- Explaining or interpreting the data by assigning meaningful labels or names to the clusters based on their characteristics or properties

Clustering can be applied to various types of data, such as numerical, categorical, textual, image, audio, video, or mixed data. However, different types of data may require different types of clustering algorithms or techniques.

There are many clustering algorithms or techniques that have been developed and used for different purposes and scenarios. Some of the most popular and widely used clustering algorithms are:

- K-means: A simple and fast algorithm that partitions the data into k clusters based on the distance or similarity between the data points and the cluster centers or centroids
- Hierarchical clustering: A flexible and intuitive algorithm that creates a hierarchical tree or dendrogram of clusters based on the distance or similarity between the data points or the clusters
- Gaussian mixture models: A probabilistic and generative algorithm that models the data as a mixture of k Gaussian distributions and assigns each data point a probability of belonging to each cluster

Matlab provides many functions and tools that can help you perform clustering on your data using these algorithms. For example, you can use the kmeans function to perform k-means clustering, the linkage and cluster functions to perform hierarchical clustering, and the fitgmdist and posteriors functions to perform Gaussian mixture models clustering.

Here is an example of how you can perform k-means clustering on the sample dataset ‘fisheriris’ that you loaded and visualized in the previous subsection:

% Load the sample dataset 'fisheriris' that contains measurements of iris flowers load fisheriris % Convert the data to a table and add variable names data = array2table(meas,'VariableNames',{'SepalLength','SepalWidth','PetalLength','PetalWidth'}); % Add the species name as a categorical variable data.Species = categorical(species); % Perform k-means clustering on the numerical variables with k = 3 [idx,centroids] = kmeans(data(:,1:4),3); % Add the cluster labels as a categorical variable data.Cluster = categorical(idx); % Plot the pairwise scatter plots of the variables, colored by cluster gplotmatrix(data(:,1:4),[],data.Cluster,[],[],[],[],[],data.Properties.VariableNames) % Plot the cluster centroids on the scatter plot of the first two variables figure scatter(data.SepalLength,data.SepalWidth,[],data.Cluster) hold on plot(centroids(:,1),centroids(:,2),'kx','MarkerSize',15,'LineWidth',3) hold off xlabel('Sepal Length') ylabel('Sepal Width') title('K-means Clustering of Iris Data') legend('Cluster 1','Cluster 2','Cluster 3','Centroids')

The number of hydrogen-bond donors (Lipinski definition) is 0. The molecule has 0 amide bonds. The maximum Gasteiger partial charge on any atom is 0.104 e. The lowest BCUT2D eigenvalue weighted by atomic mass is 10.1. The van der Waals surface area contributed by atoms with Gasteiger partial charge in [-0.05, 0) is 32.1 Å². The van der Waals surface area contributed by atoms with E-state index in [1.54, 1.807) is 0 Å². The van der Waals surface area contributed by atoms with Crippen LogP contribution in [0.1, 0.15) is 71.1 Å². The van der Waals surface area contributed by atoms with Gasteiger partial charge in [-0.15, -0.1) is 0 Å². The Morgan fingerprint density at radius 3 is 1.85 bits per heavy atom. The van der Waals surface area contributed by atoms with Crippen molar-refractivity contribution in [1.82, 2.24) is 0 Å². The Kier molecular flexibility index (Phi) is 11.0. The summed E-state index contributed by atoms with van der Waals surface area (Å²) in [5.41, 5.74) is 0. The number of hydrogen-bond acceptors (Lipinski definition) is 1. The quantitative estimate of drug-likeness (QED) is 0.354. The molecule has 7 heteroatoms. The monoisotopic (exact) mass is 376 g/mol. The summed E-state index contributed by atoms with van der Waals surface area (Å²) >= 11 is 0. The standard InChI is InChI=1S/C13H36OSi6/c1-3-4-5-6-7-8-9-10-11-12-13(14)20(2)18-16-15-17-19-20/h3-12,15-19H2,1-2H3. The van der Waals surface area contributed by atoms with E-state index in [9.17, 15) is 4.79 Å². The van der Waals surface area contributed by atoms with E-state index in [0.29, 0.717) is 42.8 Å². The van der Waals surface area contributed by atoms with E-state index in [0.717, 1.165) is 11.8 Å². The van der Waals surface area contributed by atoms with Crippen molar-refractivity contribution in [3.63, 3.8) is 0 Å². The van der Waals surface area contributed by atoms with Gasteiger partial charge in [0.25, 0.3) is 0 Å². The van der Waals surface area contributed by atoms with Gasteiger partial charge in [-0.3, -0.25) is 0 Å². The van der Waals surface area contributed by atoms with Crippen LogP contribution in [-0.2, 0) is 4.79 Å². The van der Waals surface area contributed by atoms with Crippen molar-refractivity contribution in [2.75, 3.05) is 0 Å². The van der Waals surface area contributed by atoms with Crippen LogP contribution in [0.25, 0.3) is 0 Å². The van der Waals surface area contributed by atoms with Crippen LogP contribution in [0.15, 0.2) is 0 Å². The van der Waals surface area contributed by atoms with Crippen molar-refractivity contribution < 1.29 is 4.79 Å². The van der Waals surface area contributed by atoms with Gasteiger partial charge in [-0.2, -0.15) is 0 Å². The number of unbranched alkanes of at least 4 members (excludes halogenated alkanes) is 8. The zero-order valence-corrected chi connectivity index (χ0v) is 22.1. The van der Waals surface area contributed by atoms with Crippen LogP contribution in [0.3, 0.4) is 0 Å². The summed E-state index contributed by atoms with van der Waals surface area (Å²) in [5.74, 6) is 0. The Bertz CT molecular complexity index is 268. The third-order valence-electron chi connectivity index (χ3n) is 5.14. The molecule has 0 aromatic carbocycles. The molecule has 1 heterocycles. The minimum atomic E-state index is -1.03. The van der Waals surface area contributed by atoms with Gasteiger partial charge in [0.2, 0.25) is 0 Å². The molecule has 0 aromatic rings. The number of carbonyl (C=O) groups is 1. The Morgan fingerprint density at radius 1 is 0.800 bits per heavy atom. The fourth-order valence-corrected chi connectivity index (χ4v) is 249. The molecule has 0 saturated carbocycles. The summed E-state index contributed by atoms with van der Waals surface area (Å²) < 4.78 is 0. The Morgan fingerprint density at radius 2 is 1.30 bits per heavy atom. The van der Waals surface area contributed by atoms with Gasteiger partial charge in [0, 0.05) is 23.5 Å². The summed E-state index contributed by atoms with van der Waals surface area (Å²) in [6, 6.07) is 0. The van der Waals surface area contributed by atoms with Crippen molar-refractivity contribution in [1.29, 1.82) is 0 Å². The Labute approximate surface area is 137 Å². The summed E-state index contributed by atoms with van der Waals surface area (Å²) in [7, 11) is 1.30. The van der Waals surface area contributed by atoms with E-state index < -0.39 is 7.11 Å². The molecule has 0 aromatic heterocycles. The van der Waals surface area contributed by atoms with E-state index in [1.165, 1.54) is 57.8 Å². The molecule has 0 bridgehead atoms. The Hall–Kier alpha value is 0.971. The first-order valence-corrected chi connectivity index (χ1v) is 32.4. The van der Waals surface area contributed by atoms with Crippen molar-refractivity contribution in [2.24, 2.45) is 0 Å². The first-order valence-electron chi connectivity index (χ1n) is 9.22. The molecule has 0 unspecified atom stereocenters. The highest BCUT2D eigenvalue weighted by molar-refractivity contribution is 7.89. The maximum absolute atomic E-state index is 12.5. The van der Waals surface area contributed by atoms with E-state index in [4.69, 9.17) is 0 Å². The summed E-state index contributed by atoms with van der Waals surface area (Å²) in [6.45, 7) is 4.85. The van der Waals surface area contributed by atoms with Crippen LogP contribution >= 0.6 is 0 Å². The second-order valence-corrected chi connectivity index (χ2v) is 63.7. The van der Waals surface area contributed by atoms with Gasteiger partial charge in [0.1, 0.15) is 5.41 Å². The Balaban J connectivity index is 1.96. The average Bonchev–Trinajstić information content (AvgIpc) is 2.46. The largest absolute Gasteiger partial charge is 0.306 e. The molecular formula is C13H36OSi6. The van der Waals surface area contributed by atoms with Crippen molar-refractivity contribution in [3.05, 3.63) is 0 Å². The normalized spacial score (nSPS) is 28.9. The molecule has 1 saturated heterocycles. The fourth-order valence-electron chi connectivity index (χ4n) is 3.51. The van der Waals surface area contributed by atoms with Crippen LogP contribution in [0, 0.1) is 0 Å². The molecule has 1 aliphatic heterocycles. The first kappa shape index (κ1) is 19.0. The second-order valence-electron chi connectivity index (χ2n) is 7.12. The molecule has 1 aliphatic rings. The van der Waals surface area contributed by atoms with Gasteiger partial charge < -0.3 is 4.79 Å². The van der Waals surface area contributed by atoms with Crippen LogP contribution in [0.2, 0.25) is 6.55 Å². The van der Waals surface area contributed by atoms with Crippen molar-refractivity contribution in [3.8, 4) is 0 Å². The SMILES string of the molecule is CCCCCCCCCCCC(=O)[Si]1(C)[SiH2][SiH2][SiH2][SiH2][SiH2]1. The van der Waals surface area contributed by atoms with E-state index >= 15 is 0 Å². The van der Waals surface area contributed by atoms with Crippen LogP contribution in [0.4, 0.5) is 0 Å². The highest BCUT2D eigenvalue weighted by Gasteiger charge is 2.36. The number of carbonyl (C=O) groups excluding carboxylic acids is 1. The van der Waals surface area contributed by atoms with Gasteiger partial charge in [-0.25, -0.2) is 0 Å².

As you will see, the k-means algorithm has partitioned the data into three clusters based on the distance between the data points and the cluster centroids. The scatter plots show the relationship between each pair of variables, as well as the distribution of each variable by cluster. The cluster centroids are marked by black crosses on the scatter plot of the first two variables. You can also compare the cluster labels with the species labels to see how well the k-means algorithm has captured the natural groups in the data.

By performing clustering on your data, you can discover the hidden structure and patterns in your data, as well as create meaningful categories or segments that can help you understand or analyze your data better.

In the next subsection, you will learn how to perform dimensionality reduction on your data using Matlab.

### 3.3. Dimensionality Reduction Algorithms

Dimensionality reduction is another important and useful type of unsupervised learning. Dimensionality reduction is the process of reducing the number of features or variables in the data while preserving as much information as possible. The goal is to find a lower-dimensional representation of the data that can capture its essential characteristics or structure.

Dimensionality reduction can be beneficial for many reasons, such as:

- Improving the computational efficiency and performance of other machine learning tasks, such as clustering, classification, or regression, by reducing the complexity and size of the data